Experts who exhibit a rigorous scientific research attitude and can provide comprehensive and professional insights. Individuals who possess a certain level of understanding of the Delphi method and voluntarily express their willingness to participate in the study. Patients with e-consultation experience: Having had at least three online full electronic consultationsspecialists who have been engaged in relevant fields for at least three years. Individuals who possess a certain level of understanding of the Delphi method and voluntarily express their willingness to participate in the study. Keeping these criteria in mind, we have selected a diverse and knowledgeable group of experts, including doctors with experience in online doctor-patient communication, experts in doctor-patient interpersonal communication, and patients who have undergone online medical service, to ensure a multidimensional and comprehensive analysis of the quality indicators for electronic consultations. Expert Consultation Questionnaire After conducting a thorough search and review of relevant literature, combined with the existing scale, we summarized the dimensions for evaluating the quality of online doctor-patient communication. Through extensive discussions within the research group, a preliminary indicator system was established consisting of three first-level indicators, ten second-level indicators, and twenty-nine third-level indicators. To gather expert opinions and feedback, a questionnaire was developed for the first round of expert consultation. The questionnaire consists of three parts: Explanation of the questionnaire. This section provides the research background, purpose, and significance of the study, ensuring that experts have a clear understanding of the survey’s objectives. Evaluation of each indicator by experts. Using a Likert 5 scale, experts rate the importance and feasibility of each indicator. The scale ranges from “not important” to “very important” for importance, and from “not feasible” to “very feasible” for feasibility. Each indicator is assigned a corresponding rating from 1 to 5. Experts are encouraged to provide suggestions during this part, such as proposing additional indicators or reasons for removing certain indicators. Survey of experts’ basic information. In this section, experts are asked to assess their familiarity with the consultation content and the impact of different judgment bases, such as practical or scientific research experience, medical experience, theoretical knowledge, domestic and foreign references, and visual judgment. By including these components in the questionnaire, we aim to gather comprehensive and insightful feedback from experts, ensuring that their assessments align with both their expertise and individual perspectives on the subject matter. The Implementation of Expert Consultation Two rounds of expert consultation were conducted from December 2022 to January 2023. For the consulting panel, we carefully selected experts in nursing, clinical medicine, and medical communication expert who possessed in-depth knowledge and authority in their respective fields. These experts were well-informed about the subject matter and displayed a willingness to collaborate as consultants. Additionally, we also invited patients with online medical experience to ensure a comprehensive perspective. After considering the practical constraints, a total of 14 experts were ultimately consulted, reflecting a diverse range of viewpoints. The consultation process took the form of an email survey, allowing for efficient communication and data collection. After receiving the responses from the first round of questionnaires, indicators that did not meet the following basic conditions were eliminated. These criteria included an average rating for importance and feasibility below 3.5, a coefficient of variation above 0.3, and a standard deviation higher than 1. Then, according to the experts’ suggestions and the discussion of the research group, the indicator system was revised. Then the revised results were then shared with the experts for the second round of negotiations to gather their valuable insights and opinions. Finally, three first-level indicators, ten second-level indicators and thirty-two third-level indicators were determined, reflecting the consensus achieved through this comprehensive consultation process. Ethical Aspects The study protocol was approved by the Ethics Committee of Chongqing Medical University (record number 2018011). The participants gave their informed consent before answering the questionnaire. Statistical Analysis The collected data were processed using Microsoft Excel before being input into a database for further analysis. Data analysis was performed using SPSS 26.0 (IBM Corporation, Armonk, NY, US). Descriptive statistics are used to calculate the mean, standard deviation, and coefficient of variation of the importance and feasibility of each indicator. The reliability of the expert’s correspondence is measured by means of authority, enthusiasm, and coordination. The consistency of the two rounds of consulting experts was determined by Kendall’s coefficient and P values <0.05 were considered statistically significant. The weights of indicators were determined using the Analytical Hierarchy Process (AHP). Through assigning importance values to each indicator, we established the Saaty scale, constructed the judgment matrix, and conducted a hierarchical ranking and consistency test, and conduct a hierarchical ranking and consistency test. These steps allowed us to determine the weight of each indicator at all levels of the hierarchy. Result In the first round of survey, the participant demographics included 7 (50%) patient experts and 7 (50%) doctor experts. Additionally, there were 7 (50%) female participants and 7 (50%) male participants. Regarding age, 5 (36%) participants fell into the 20–30 age group, while 9 (64%) fell into the 30–50 age group. The number of participants in the second round decreased by one compared to the first round ( Table 1 ). By utilizing these various analytical techniques and considering demographic factors, we aimed to ensure a comprehensive and rigorous evaluation process for the expert consultation phase of our study. Table 1 Demographic Characteristics of Participants Round 1 Fourteen participants were invited to partake in the first round of consultation, and all of them agreed to participate, resulting in a response rate of 100% ( Table 1 ), nine experts (64.29%) provided valuable suggestions during the consultation, indicating a high level of enthusiasm and engagement. It is worth noting that the self-evaluation of the experts revealed a familiarity coefficient (Cs) of 0.86 and a judgment coefficient (Ca) of 0.91. Based on these coefficients, the expert opinion authority (Cr) was calculated as 0.89 ( Table 2 ), highlighting the credibility and expertise of the participating experts. Table 2 Degree of Authority of Experts To assess the degree of coordination among experts’ opinions, we examined both the coefficient of variation (CV) and Kendall’s consistency coefficient (Kendall’s W). Following the first round of expert consultation, the Kendall’s W values for indicators at all levels ranged from 0.134 to 0.307 ( Table 3 ). These values indicate a reasonable level of agreement and consistency among the experts’ opinions. Table 3 Concordance Coefficients of Respondent Experts According to the experts’ suggestions and the discussion of the research group, a consensus was reached on the three Primary indicators, ten secondary indicators and twenty-nine tertiary indicators proposed in the first round. During the second round of consultation, all primary indicators, secondary indicators and twenty-eight tertiary indicators were retained. However, one tertiary indicator did not meet the basic conditions and was excluded, while four new tertiary indicators were added. In addition, based on the experts’ suggestions, appropriate modifications were made to the content of various indicators to enhance their relevance and effectiveness. Overall, these iterative rounds of consultation and refinement help ensure that the indicator system is comprehensive, reliable, and well-aligned with the expert opinions and knowledge in the field. For example, in consideration of the corresponding diagnosis and treatment process in online doctor-patient communication, we have made adjustments to the order of the five secondary indicators under the primary dimension. This change aligns with the sequential flow of diagnosis and treatment, where patients first report their clinical conditions, followed by further communication, and finally receiving treatment suggestions ( Table 4 ). Table 4 A Change in the Content Order Additionally, we have revised the definition of the primary indicator “responsiveness” to capture a more comprehensive understanding. It now encompasses not only the timeliness and pertinence of the patient or doctor’s reply message but also the patient’s compliance with the doctor’s diagnosis and treatment suggestions. Furthermore, under the Primary indicator “responsiveness”, we revised the secondary indicator “whether the patient refers to the doctor’s advice (the patient follows the doctor’s advice)” to “whether the patient referred to the doctor’s advice regarding medication, dietary guidelines, and follow-up visits”. This modification reflects the three specific areas where patient compliance is assessed. Finally, the modified indicator system, along with the data from all the indicators in the first round, was carried forward to the second round. Round 2 Finally, thirteen experts participated in the second round of voting, resulting in a response rate of 92.86%, and three of them proposed amendments (21.42%). The experts demonstrated a high level of authority, with a familiarity coefficient (Cs) of 0.860 and a judgment coefficient (Ca) of 0.88, resulting in a combined coefficient (Cr) of 0.880. This indicates a strong level of expertise among the experts. After the second round of expert consultation, the Kendall W value was 0.133–0.372 ( Table 3 ), with statistical significance (P<0.05). In the second round of negotiation, the importance and feasibility scores of various indicators met the basic conditions (see Table 5 for specific data). The indicator system now consists of three first-level indicators, ten second-level indicators, and thirty-two third-level indicators. We also made some modifications to the content of the indicator. For example, the secondary indicator “special reminder given by the doctor” was refined to include additional specifics, such as the doctor told the patient the contraindications, side effects, and possible sequelae of drug use etc. (especially the part easily misunderstood by the general population). Table 5 Importance and Feasibility Coefficient of Variation of Indicators These iterative rounds of expert consultation and negotiation have ensured the comprehensiveness, relevance, and accuracy of the indicator system. The modifications made during the second round have not only enhanced the content of specific indicators but also addressed potential areas of misunderstanding, providing a more comprehensive assessment of online doctor-patient communication quality. Generation of e-Consultation Quality Evaluation Indicator System The Delphi process involved extensive research and evaluation of three first-level indicators, ten second-level indicators, and thirty-two third-level indicators. After constantly revising and updating the indicators, the importance and feasibility scores of the indicators satisfied the basic conditions (See Table 5 for specific data). As a result of this rigorous process, a final set of three first-level indicators, ten second-level indicators, and thirty-two third-level indicators were determined to form the e-consultation quality evaluation indicator system ( Table 6 ).The results of AHP showed that the weights of three first-level indicators from high to low were Joint decision-making between doctors and patients (0.6232), Patient responsiveness (0.2395), and Interpersonal relationship between doctors and patients (0.1373). The weights of each level index are listed in Table 7 . It is worth noting that the consistency ratio (CR) for each judgment matrix was found to be lower than 0.10, indicating a high level of consistency among the judgments made. Table 6 Quality Evaluation Index of Online Doctor-Patient Communication Table 7 Weight Calculation Results of Online Doctor-Patient Communication Quality Evaluation Index System Overall, the Delphi process, combined with the AHP analysis, has led to the development of a comprehensive and well-structured indicator system for evaluating the quality of e-consultations. The thoroughness of the process, as evidenced by the consistency of the judgment matrices, ensures the reliability and accuracy of the evaluation results. Discussion With the advancement of medical informatization, there is a growing expectation for doctors to enhance their communication skills during doctor-patient interactions. 24 , 25 The communication between doctors and patients in online medical communities is complex, diverse, and the time span is relatively large. 26–28 In order to quantify and evaluate the quality of doctor-patient communication, it is essential to employ scientifically validated evaluation methods. This not only encourages doctors to actively engage in communication but also facilitates the improvement of their communication skills. In summary, this study uses the Delphi method to construct an electronic consultation quality evaluation scale. The key to predicting success or failure using the Delphi method is the selection of expert consultation. In this study, experts were selected who had more than 5 years of work experience and a bachelor’s degree or higher. They included clinical doctors, experts in doctor-patient communication, and patients with online consultation experience, all of whom had rich experience in electronic consultation. The reply rates of experts in the two rounds of consultations are 100% and 92.86%, and 12 experts provided opinions or suggestions, indicating a high level of enthusiasm and cooperation among the experts, and a relatively high importance attached to this research work. The authority coefficient of the two rounds of consultation experts was both >0.80, indicating a high level of expertise. The average importance rating of all indicators in the e-consultation quality evaluation scale constructed in this study was ≥3.5, and the coefficient of variation was <0.3, indicating a high level of consensus among the experts. In summary, this study is scientific and reasonable, and the e-consultation quality evaluation scale constructed based on the Delphi method is relatively scientific and reliable. This study sought to gather insights from both doctors and patients’ experts in order to obtain a comprehensive and multi-faceted assessment of e-consultation quality. In the first and second rounds of the Delphi process, the Kendall coefficients for the feasibility of the third-level indicators were found to be relatively low, measuring 0.134 and 0.133 respectively. This indicates that the feasibility of the tertiary indicators is low in terms of the harmony between doctors and patients, considering that it may be due to different positions of both parties in the medical service process. We conducted a separate data analysis on the consultation form of doctors and patient experts, and the results showed that Kendall coefficients, which separately counted the feasibility of the second round of entries for doctors and patient specialists, were not low, at 0.274 and 0.355 ( Table 8 ). This indicates that the consistency between doctors and the consistency between patients is relatively high. Research shows that doctors and patients have different positions in the process of medical services. 29–31 As the payers of the online consultation service, patients seek high-quality and targeted health information while also considering the efficiency of doctors’ responses and their overall satisfaction with the treatment process. On the other hand, doctors, as service providers in online consultations, doctors aim to deliver quality medical services to their patients. 32 However, due to work commitments, doctors may not always be able to respond promptly, leading to longer wait times for users. Additionally, users may not be able to describe the condition completely, resulting in low efficiency of consultation. These different perspectives of doctors and patients may contribute to the variation in their evaluation of the quality of doctor-patient communication which is consistent with our research results. Table 8 Kendal Coefficient of Doctors and Patients The e-consultation quality evaluation index system, tailored to the characteristics of Internet medical treatment, plays a vital role in enriching the theoretical framework for assessing the quality of online doctor-patient communication. It also broadens the theoretical perspectives within the field of Internet medical treatment, thereby advancing the research progress of online medical consultation services. From a practical standpoint, the evaluation and research of e-consultation quality offer valuable guidance for both online medical community operators and users. For operators, utilizing the evaluation system to assess the quality of e-consultation services aids in identifying platform issues, promptly improving service quality, enhancing user satisfaction and loyalty, and expanding the user base. Furthermore, the system provides users with a reference standard for quality evaluation, enabling them to assess the platform usage experience from multiple perspectives. This facilitates effective selection of e-consultation services, resulting in energy and cost savings. Conclusion Online consultation is a relatively new and evolving medical service that has some limitations in terms of quality, especially when it comes to non-specialist doctors answering specialist questions. One common shortcoming is the lack of clear and understandable responses to user queries, often lacking in human care and focusing solely on the disease, neglecting the emotional experiences of the users. Effective communication between doctors and patients is crucial in online consultation services, yet there is a lack of objective evaluation tools to assess the quality of electronic consultations in clinical practice. Therefore, it is essential to develop an electronic consultation quality evaluation scale that can serve as a basis for assessing the quality of dialogue in medical consultation services and further enrich the theoretical framework of online medical evaluation. Additionally, this scale will help improve the efficiency of communication between doctors and patients, enhance the quality of platform consultation services, advance the technology of platform electronic consultation services, and optimize the overall platform consultation environment. In constructing the electronic consultation quality evaluation scale, the Delphi method is employed. It is important to acknowledge that the research results may have a certain degree of subjectivity. Currently, in China’s internet medical environment, the emphasis is primarily on the consultation process, particularly the interaction with clinical doctors.It is worth noting that in China, online electronic consultation service platforms do not have dedicated pharmaceutical malls, and there is almost no communication with clinical pharmacists, which, to some extent, limits the selection of experts for this study. It is important to note that the evaluation indicators may evolve over time as new evidence emerges and our understanding of the quality of doctor-patient communication continues to advance. Therefore, continuous research and updates to the index system in the future will be necessary to ensure its relevance and effectiveness in evaluating the quality of e-consultation. Acknowledgments We grateful to all participants of the Delphi surveys and other experts who have participated in this process, provided guidance, or critically appraised our manuscript. Disclosure The authors declare that the research was conducted in the absence of any commercial or financial relationships that could be construed as a potential conflict of interest. References 1. Machengyu M. Analysis of the development status of online medical communities. Chin Hospit Manag. 2018;38(5):3. 2. Huihui H, Shu W, Di W, et al. PEST analysis and countermeasures research on the development of internet healthcare in China. Chin Health Care Manag. 2020;11:37. 3. Yuan F, Weijun H, Yanni Y, et al. Conducted a study on the perceived value of users in online medical community information consulting services. Chin Med Literat Informat J. 2019;28:12. 4. Jun D, Mingle H. Influencing factors of online medical community information service quality based on user perception. Information Science; 2019. 5. Jiang J, Yang M, Kiang M, et al. Exploring the freemium business model for online medical consultation services in China. Inf Process Manag. 2021;58(3):102515. doi:10.1016/j.ipm.2021.102515 6. Mallen CD, Peat G, Porcheret M. 10-minute consultation: chronic knee pain. BMJ Br Med J. 2007;2007:335. 7. Bai J. Internet+health solution and practice in public hospitals in 2016 - smart healthcare and big health industry development summit; 2016. 8. Chen X, Zhou X, Li H, et al. The value of WeChat application in chronic diseases management in China. Comput Methods Programs Biomed. 2020;196:105710. doi:10.1016/j.cmpb.2020.105710 9. Qi M, Cui J, Li X, Han Y. Perceived factors influencing the public intention to use e-consultation: analysis of web-based survey data (Preprint). J Med Internet Res. 2020;23:1. 10. Xu C . Research on the application of remote consultation in medical service institutions. Inform Commun. 2016;2016:8. 11. Tatsumi H, Mitani H, Haruki Y, Ogushi Y. Internet medical usage in Japan: current situation and issues. J Med Internet Res. 2001;3(1):e12. doi:10.2196/jmir.3.1.e12 12. 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Chin Health Qual Manag. 2019;2019:1. 17. Linn LS, Brook RH, Clark VA, et al. Physician and patient satisfaction as factors related to the organization of internal medicine group practices. Med Care. 1985;23(10):1171–1178. doi:10.1097/00005650-198510000-00006 18. Stewart AL, Pringer AN, Pérez-Stable EJ. Interpersonal processes of care in diverse populations. Milbank Quarterly. 1999;77(3):305–339. doi:10.1111/1468-0009.00138 19. Elwyn G, Edwards A, Wensing M, et al. Shared decision making: developing the OPTION scale for measuring patient involvement. Qual Saf Health Care. 2003;12(2):93–99. doi:10.1136/qhc.12.2.93 20. Mercer SW, Maxwell M, Heaney D, Watt GC. The consultation and relational empathy (CARE) measure: development and preliminary validation and reliability of an empathy-based consultation process measure. Fam Pract. 2004;21(6):699–705. doi:10.1093/fampra/cmh621 21. Jie Z, Xiangfu G. Communication Skills Between Doctors and Patients. People’s Health Publishing House; 2015. 22. Chen L. Analysis of the influencing factors and countermeasures of the quality of doctor-patient communication management. J Tradit Chin Med Manag. 2020;28(7):2. 23. Liqun Z, Xin L. Practical research on the cultivation of medical communication ability to improve the quality of oral medicine students’ surgical internship. Chin Health Indust. 2020;17(17):3. 24. Jing X. An analysis of the current situation and possible reasons for the communication skills of medical students with patients. Higher Educ J. 2015;2015:1. 25. Tian Z, Li X, Wang S, et al., The mechanism and role of “internet plus” in promoting medical institutions to achieve social governance – taking medical colleges in qigihar as an example; 2020. 26. Yijia L. Study on Factors Influencing Patients’ Choice of Doctors in Online Medical Communities; 2021. Anhui Medical University. 27. Chengyu M. Empirical study on doctor-patient interaction behavior in online medical communities - taking as an example. 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This work is published and licensed by Dove Medical Press Limited. The full terms of this license are available at and incorporate the Creative Commons Attribution - Non Commercial (unported, v3.0) License .By accessing the work you hereby accept the Terms. Non-commercial uses of the work are permitted without any further permission from Dove Medical Press Limited, provided the work is properly attributed. For permission for commercial use of this work, please see paragraphs 4.2 and 5 of our Terms .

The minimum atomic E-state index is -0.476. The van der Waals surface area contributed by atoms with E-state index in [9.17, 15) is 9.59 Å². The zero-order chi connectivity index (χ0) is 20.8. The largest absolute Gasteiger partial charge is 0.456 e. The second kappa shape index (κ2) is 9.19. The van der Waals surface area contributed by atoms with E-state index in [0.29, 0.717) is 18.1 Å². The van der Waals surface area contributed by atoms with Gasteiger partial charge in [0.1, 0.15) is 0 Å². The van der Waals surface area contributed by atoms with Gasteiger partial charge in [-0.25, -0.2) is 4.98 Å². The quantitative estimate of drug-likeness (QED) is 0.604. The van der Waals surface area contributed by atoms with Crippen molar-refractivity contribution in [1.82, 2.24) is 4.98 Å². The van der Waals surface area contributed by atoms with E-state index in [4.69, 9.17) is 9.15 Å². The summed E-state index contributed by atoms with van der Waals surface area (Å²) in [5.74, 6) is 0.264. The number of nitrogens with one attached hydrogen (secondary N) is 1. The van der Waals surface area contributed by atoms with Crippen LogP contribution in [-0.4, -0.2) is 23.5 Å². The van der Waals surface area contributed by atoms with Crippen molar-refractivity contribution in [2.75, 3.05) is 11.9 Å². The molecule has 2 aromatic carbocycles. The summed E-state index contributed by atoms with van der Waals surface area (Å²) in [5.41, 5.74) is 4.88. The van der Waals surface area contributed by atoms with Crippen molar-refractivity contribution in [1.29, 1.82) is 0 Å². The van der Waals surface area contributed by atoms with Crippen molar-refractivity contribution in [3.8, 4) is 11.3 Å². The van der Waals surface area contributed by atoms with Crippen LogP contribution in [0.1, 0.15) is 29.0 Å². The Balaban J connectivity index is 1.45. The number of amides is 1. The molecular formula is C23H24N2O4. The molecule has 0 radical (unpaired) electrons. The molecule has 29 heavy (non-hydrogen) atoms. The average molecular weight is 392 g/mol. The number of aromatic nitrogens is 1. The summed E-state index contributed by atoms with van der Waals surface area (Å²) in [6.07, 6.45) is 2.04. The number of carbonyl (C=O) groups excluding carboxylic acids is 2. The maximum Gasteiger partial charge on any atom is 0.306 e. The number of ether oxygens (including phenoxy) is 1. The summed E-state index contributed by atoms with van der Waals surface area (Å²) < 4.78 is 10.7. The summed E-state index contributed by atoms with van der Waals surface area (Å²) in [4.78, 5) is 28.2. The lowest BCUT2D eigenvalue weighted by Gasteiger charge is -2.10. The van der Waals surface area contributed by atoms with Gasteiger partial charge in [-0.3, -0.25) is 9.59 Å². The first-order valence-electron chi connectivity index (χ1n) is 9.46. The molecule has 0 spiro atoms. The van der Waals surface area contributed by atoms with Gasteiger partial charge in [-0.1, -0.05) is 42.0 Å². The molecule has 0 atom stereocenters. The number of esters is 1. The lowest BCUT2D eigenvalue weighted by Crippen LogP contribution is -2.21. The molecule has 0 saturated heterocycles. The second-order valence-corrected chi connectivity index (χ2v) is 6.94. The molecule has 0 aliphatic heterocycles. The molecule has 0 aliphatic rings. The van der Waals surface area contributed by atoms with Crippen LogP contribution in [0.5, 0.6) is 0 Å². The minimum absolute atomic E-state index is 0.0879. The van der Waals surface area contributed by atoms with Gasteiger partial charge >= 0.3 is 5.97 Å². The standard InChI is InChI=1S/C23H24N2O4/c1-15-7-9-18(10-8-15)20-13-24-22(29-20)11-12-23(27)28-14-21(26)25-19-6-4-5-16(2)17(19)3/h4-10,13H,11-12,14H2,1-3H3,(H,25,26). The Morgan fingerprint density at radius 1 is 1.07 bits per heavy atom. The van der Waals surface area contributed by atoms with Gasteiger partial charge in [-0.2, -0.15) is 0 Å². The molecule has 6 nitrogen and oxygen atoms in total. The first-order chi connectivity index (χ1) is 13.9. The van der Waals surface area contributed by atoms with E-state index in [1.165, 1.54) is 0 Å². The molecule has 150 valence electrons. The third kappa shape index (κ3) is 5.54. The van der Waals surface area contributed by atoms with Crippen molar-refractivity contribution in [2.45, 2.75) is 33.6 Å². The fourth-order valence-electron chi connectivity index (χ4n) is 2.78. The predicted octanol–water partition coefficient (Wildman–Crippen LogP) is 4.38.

Delphi Frequently Asked Questions (FAQ)

  • When was Delphi founded?

    Delphi was founded in 2022.

  • Where is Delphi's headquarters?

    Delphi's headquarters is located at Miami.

  • What is Delphi's latest funding round?

    Delphi's latest funding round is Seed VC.

  • How much did Delphi raise?

    Delphi raised a total of $2.7M.

  • Who are the investors of Delphi?

    Investors of Delphi include Founders Fund, Lux Capital, Xfund, MVP Ventures and SaxeCap.